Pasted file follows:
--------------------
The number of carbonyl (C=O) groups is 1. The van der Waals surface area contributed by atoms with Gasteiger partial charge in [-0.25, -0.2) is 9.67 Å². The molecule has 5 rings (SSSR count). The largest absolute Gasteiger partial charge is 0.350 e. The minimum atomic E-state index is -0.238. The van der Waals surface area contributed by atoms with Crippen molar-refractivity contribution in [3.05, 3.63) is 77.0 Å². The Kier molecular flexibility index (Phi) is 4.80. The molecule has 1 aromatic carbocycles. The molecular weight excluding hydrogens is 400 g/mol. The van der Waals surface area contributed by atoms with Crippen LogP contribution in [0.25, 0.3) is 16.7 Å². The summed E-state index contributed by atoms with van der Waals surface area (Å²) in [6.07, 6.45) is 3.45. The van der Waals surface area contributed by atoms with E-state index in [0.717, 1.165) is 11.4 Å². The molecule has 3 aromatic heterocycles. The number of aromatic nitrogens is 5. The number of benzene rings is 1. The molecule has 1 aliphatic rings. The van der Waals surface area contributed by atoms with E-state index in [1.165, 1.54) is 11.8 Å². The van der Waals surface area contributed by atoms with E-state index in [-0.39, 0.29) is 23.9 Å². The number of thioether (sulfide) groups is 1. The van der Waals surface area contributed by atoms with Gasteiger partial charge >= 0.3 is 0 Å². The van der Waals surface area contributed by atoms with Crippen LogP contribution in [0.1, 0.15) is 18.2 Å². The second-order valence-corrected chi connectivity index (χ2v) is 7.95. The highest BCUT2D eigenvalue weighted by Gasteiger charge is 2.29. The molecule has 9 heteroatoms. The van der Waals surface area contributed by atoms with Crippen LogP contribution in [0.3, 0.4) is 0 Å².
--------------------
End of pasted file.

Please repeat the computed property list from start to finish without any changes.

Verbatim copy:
The number of carbonyl (C=O) groups is 1. The van der Waals surface area contributed by atoms with Gasteiger partial charge in [-0.25, -0.2) is 9.67 Å². The molecule has 5 rings (SSSR count). The largest absolute Gasteiger partial charge is 0.350 e. The minimum atomic E-state index is -0.238. The van der Waals surface area contributed by atoms with Crippen molar-refractivity contribution in [3.05, 3.63) is 77.0 Å². The Kier molecular flexibility index (Phi) is 4.80. The molecule has 1 aromatic carbocycles. The molecular weight excluding hydrogens is 400 g/mol. The van der Waals surface area contributed by atoms with Crippen LogP contribution in [0.25, 0.3) is 16.7 Å². The summed E-state index contributed by atoms with van der Waals surface area (Å²) in [6.07, 6.45) is 3.45. The van der Waals surface area contributed by atoms with E-state index in [0.717, 1.165) is 11.4 Å². The molecule has 3 aromatic heterocycles. The number of aromatic nitrogens is 5. The number of benzene rings is 1. The molecule has 1 aliphatic rings. The van der Waals surface area contributed by atoms with E-state index in [1.165, 1.54) is 11.8 Å². The van der Waals surface area contributed by atoms with E-state index in [-0.39, 0.29) is 23.9 Å². The number of thioether (sulfide) groups is 1. The van der Waals surface area contributed by atoms with Gasteiger partial charge >= 0.3 is 0 Å². The van der Waals surface area contributed by atoms with Crippen LogP contribution in [0.1, 0.15) is 18.2 Å². The second-order valence-corrected chi connectivity index (χ2v) is 7.95. The highest BCUT2D eigenvalue weighted by Gasteiger charge is 2.29. The molecule has 9 heteroatoms. The van der Waals surface area contributed by atoms with Crippen LogP contribution in [0.3, 0.4) is 0 Å².